The world Ruth Ozeki creates in The Book of Form and Emptiness resembles one of the snow globes that pop up throughout the novel: a whirling chaos of objects and people. The narration is shared between traumatized Benny, a 21st-century Holden Caulfield figure, and ‘The Book’ itself, opinionated, chatty. The author has fun with both wokery and its opposite. Look out for the gender-fluid pet ferret whose preferred pronoun is They.
Benny’s father died when the boy was 12, run down by a truck full of chickens. Now going on 14, he hears voices in his head, objects speak to him (coffee cups, sneakers, windowpanes), bombarding him with conflicting advice. He’s haunted by memories of his Japanese jazz clarinetist father. His mother has become a hoarder, filling every room in the house with mountains of stuff, risking eviction and her son being taken into care. She turns for help to a Buddhist nun who’s written a bestselling Marie Kondo-type book, ‘the ancient Zen art of clearing your clutter and revolutionizing your life’.
Barred from school, Benny ends up in a pediatric psychiatric ward alongside a dangerously charismatic girl known as Alice (from Wonderland?). She introduces him to a crazy old Slovenian poet with a prosthetic leg, a wheelchair full of empty vodka bottles and an obsession with Walter Benjamin. Throughout, literature is a leitmotif: Blake’s world in a grain of sand; Wordsworthian intimations of immortality; and Shakespeare — like Prospero’s isle, this world is full of noises. Its ambiguous guardian angel is Borges, and when Alice takes to calling herself the Aleph, it’s a knowing nod to the great Argentinian. The city library is the heart of the book, a place of shelter, enlightenment and mystery where Benny, playing truant, hides from the world and builds a secret life protected by a young black librarian and a couple of Bulgarian janitors.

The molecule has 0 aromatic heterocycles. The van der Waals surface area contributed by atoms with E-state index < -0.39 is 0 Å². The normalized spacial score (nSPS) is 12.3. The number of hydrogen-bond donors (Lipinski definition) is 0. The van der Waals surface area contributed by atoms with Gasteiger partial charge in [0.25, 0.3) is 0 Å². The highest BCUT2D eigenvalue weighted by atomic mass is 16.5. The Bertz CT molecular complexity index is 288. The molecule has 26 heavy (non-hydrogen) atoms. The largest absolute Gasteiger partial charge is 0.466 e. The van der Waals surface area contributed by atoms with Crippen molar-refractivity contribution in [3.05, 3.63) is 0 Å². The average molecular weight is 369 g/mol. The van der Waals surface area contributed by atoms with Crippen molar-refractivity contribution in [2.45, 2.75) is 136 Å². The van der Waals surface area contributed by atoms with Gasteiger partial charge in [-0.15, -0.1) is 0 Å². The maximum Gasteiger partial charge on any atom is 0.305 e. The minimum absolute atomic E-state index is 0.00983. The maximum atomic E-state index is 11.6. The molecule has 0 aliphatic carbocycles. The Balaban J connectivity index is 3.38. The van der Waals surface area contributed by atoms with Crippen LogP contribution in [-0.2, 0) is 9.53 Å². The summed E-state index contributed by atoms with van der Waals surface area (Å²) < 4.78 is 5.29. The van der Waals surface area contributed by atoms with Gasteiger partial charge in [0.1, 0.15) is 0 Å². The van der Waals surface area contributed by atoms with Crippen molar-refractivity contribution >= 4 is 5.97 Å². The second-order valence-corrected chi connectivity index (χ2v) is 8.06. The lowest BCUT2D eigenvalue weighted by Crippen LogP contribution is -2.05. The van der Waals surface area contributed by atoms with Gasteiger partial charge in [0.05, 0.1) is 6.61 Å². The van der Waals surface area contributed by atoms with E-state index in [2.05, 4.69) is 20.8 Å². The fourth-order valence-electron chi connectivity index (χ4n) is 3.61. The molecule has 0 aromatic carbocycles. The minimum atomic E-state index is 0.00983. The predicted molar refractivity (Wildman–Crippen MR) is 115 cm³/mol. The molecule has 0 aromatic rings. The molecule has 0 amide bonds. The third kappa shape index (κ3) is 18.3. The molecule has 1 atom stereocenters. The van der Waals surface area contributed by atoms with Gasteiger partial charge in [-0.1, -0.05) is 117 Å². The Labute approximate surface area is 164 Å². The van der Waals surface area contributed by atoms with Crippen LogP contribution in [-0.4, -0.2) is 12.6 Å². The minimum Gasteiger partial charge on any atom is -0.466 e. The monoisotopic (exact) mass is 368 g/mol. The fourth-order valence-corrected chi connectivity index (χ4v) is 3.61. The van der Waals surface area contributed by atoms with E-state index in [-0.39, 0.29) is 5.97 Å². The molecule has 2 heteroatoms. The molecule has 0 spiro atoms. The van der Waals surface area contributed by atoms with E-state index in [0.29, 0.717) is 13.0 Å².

Ozeki is Japanese American, a Zen Buddhist priest as well as an award-winning novelist shortlisted for the Booker. Different readers will read her book differently, some identifying with disaffected, teen-speaking Benny, others relishing the postmodernist fun. Or you can simply spin through the pages and enjoy the story. Running like a reef beneath the philosophical preoccupations and planetary anxieties is a tender chronicle of a boy grieving for his dead father, and a mother unable to come to terms with the loss of her beloved husband. About halfway through, the book falters under the weight of its ideas before arriving at a sweet but satisfying conclusion. Ozeki is a skilled storyteller and the journey she takes us on is deadpan hilarious, heart-touching and ultimately hopeful.